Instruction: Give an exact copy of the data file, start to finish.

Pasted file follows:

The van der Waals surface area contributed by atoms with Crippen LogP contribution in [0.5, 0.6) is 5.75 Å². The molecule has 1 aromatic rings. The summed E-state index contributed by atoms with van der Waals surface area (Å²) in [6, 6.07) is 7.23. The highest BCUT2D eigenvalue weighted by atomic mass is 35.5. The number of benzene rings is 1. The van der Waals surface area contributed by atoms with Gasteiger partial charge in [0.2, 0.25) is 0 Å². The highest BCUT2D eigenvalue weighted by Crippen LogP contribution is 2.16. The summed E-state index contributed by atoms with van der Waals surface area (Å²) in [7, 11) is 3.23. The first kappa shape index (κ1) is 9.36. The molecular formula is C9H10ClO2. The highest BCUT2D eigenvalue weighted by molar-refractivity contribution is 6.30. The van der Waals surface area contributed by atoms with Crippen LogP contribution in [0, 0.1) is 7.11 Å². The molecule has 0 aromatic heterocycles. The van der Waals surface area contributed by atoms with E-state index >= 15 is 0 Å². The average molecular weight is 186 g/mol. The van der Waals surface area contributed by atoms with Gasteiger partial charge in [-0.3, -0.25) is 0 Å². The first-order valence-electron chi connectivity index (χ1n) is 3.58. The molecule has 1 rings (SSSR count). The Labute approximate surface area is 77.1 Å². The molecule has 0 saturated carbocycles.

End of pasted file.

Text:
The van der Waals surface area contributed by atoms with Crippen LogP contribution in [0.5, 0.6) is 5.75 Å². The molecule has 1 aromatic rings. The summed E-state index contributed by atoms with van der Waals surface area (Å²) in [6, 6.07) is 7.23. The highest BCUT2D eigenvalue weighted by atomic mass is 35.5. The number of benzene rings is 1. The van der Waals surface area contributed by atoms with Gasteiger partial charge in [0.2, 0.25) is 0 Å². The highest BCUT2D eigenvalue weighted by Crippen LogP contribution is 2.16. The summed E-state index contributed by atoms with van der Waals surface area (Å²) in [7, 11) is 3.23. The first kappa shape index (κ1) is 9.36. The molecular formula is C9H10ClO2. The highest BCUT2D eigenvalue weighted by molar-refractivity contribution is 6.30. The van der Waals surface area contributed by atoms with Crippen LogP contribution in [0, 0.1) is 7.11 Å². The molecule has 0 aromatic heterocycles. The van der Waals surface area contributed by atoms with E-state index >= 15 is 0 Å². The average molecular weight is 186 g/mol. The van der Waals surface area contributed by atoms with Gasteiger partial charge in [-0.3, -0.25) is 0 Å². The first-order valence-electron chi connectivity index (χ1n) is 3.58. The molecule has 1 rings (SSSR count). The Labute approximate surface area is 77.1 Å². The molecule has 0 saturated carbocycles.